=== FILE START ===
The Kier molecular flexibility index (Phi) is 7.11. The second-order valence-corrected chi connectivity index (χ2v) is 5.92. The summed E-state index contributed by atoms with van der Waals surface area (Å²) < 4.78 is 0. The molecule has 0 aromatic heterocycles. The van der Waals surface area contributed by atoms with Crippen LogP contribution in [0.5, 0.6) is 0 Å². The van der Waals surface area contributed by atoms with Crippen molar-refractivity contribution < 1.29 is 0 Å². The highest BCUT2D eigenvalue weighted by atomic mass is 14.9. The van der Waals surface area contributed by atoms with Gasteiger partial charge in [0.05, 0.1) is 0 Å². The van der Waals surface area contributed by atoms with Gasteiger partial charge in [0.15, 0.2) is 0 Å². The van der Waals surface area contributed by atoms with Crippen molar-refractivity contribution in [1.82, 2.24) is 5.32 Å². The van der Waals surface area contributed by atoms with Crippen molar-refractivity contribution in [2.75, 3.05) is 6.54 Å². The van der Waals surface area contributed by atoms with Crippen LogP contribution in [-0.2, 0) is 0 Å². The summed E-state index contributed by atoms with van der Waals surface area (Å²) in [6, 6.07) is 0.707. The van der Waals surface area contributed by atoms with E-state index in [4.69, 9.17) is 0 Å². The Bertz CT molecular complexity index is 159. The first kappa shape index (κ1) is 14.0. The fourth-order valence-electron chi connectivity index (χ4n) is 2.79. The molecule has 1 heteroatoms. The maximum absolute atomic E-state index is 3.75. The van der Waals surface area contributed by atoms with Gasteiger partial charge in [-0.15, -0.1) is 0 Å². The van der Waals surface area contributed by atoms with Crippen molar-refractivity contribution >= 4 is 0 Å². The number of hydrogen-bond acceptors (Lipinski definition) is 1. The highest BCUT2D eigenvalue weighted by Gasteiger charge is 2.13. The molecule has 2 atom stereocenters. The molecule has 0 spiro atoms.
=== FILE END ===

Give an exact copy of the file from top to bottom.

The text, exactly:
The Kier molecular flexibility index (Phi) is 7.11. The second-order valence-corrected chi connectivity index (χ2v) is 5.92. The summed E-state index contributed by atoms with van der Waals surface area (Å²) < 4.78 is 0. The molecule has 0 aromatic heterocycles. The van der Waals surface area contributed by atoms with Crippen LogP contribution in [0.5, 0.6) is 0 Å². The van der Waals surface area contributed by atoms with Crippen molar-refractivity contribution < 1.29 is 0 Å². The highest BCUT2D eigenvalue weighted by atomic mass is 14.9. The van der Waals surface area contributed by atoms with Gasteiger partial charge in [0.05, 0.1) is 0 Å². The van der Waals surface area contributed by atoms with Gasteiger partial charge in [0.15, 0.2) is 0 Å². The van der Waals surface area contributed by atoms with Crippen molar-refractivity contribution in [1.82, 2.24) is 5.32 Å². The van der Waals surface area contributed by atoms with Crippen molar-refractivity contribution in [2.75, 3.05) is 6.54 Å². The van der Waals surface area contributed by atoms with Crippen LogP contribution in [-0.2, 0) is 0 Å². The summed E-state index contributed by atoms with van der Waals surface area (Å²) in [6, 6.07) is 0.707. The van der Waals surface area contributed by atoms with E-state index in [4.69, 9.17) is 0 Å². The Bertz CT molecular complexity index is 159. The first kappa shape index (κ1) is 14.0. The fourth-order valence-electron chi connectivity index (χ4n) is 2.79. The molecule has 1 heteroatoms. The maximum absolute atomic E-state index is 3.75. The van der Waals surface area contributed by atoms with Gasteiger partial charge in [-0.15, -0.1) is 0 Å². The van der Waals surface area contributed by atoms with Crippen molar-refractivity contribution >= 4 is 0 Å². The number of hydrogen-bond acceptors (Lipinski definition) is 1. The highest BCUT2D eigenvalue weighted by Gasteiger charge is 2.13. The molecule has 2 atom stereocenters. The molecule has 0 spiro atoms.